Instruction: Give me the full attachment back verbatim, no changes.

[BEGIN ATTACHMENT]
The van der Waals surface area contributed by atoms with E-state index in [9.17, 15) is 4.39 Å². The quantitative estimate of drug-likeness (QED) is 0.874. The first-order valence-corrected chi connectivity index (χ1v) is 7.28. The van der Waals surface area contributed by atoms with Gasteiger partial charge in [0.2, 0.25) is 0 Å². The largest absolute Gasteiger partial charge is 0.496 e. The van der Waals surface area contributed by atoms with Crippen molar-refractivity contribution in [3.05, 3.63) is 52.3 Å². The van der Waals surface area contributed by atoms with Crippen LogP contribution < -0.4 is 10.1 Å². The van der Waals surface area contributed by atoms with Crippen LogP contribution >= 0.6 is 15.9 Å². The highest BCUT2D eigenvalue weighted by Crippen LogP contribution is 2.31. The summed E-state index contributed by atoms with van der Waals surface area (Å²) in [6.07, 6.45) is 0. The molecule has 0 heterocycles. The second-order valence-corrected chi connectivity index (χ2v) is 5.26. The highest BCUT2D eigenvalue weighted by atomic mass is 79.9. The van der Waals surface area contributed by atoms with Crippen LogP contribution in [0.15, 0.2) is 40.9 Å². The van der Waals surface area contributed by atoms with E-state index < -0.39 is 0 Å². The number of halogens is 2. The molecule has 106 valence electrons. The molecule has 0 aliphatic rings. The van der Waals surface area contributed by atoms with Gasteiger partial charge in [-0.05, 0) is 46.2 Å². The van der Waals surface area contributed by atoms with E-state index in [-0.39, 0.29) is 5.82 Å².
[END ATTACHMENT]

The van der Waals surface area contributed by atoms with E-state index in [9.17, 15) is 4.39 Å². The quantitative estimate of drug-likeness (QED) is 0.874. The first-order valence-corrected chi connectivity index (χ1v) is 7.28. The van der Waals surface area contributed by atoms with Gasteiger partial charge in [0.2, 0.25) is 0 Å². The largest absolute Gasteiger partial charge is 0.496 e. The van der Waals surface area contributed by atoms with Crippen molar-refractivity contribution in [3.05, 3.63) is 52.3 Å². The van der Waals surface area contributed by atoms with Crippen LogP contribution < -0.4 is 10.1 Å². The van der Waals surface area contributed by atoms with Crippen LogP contribution >= 0.6 is 15.9 Å². The highest BCUT2D eigenvalue weighted by Crippen LogP contribution is 2.31. The summed E-state index contributed by atoms with van der Waals surface area (Å²) in [6.07, 6.45) is 0. The molecule has 0 heterocycles. The second-order valence-corrected chi connectivity index (χ2v) is 5.26. The highest BCUT2D eigenvalue weighted by atomic mass is 79.9. The van der Waals surface area contributed by atoms with Crippen LogP contribution in [0.15, 0.2) is 40.9 Å². The van der Waals surface area contributed by atoms with E-state index < -0.39 is 0 Å². The number of halogens is 2. The molecule has 106 valence electrons. The molecule has 0 aliphatic rings. The van der Waals surface area contributed by atoms with Gasteiger partial charge in [-0.05, 0) is 46.2 Å². The van der Waals surface area contributed by atoms with E-state index in [-0.39, 0.29) is 5.82 Å².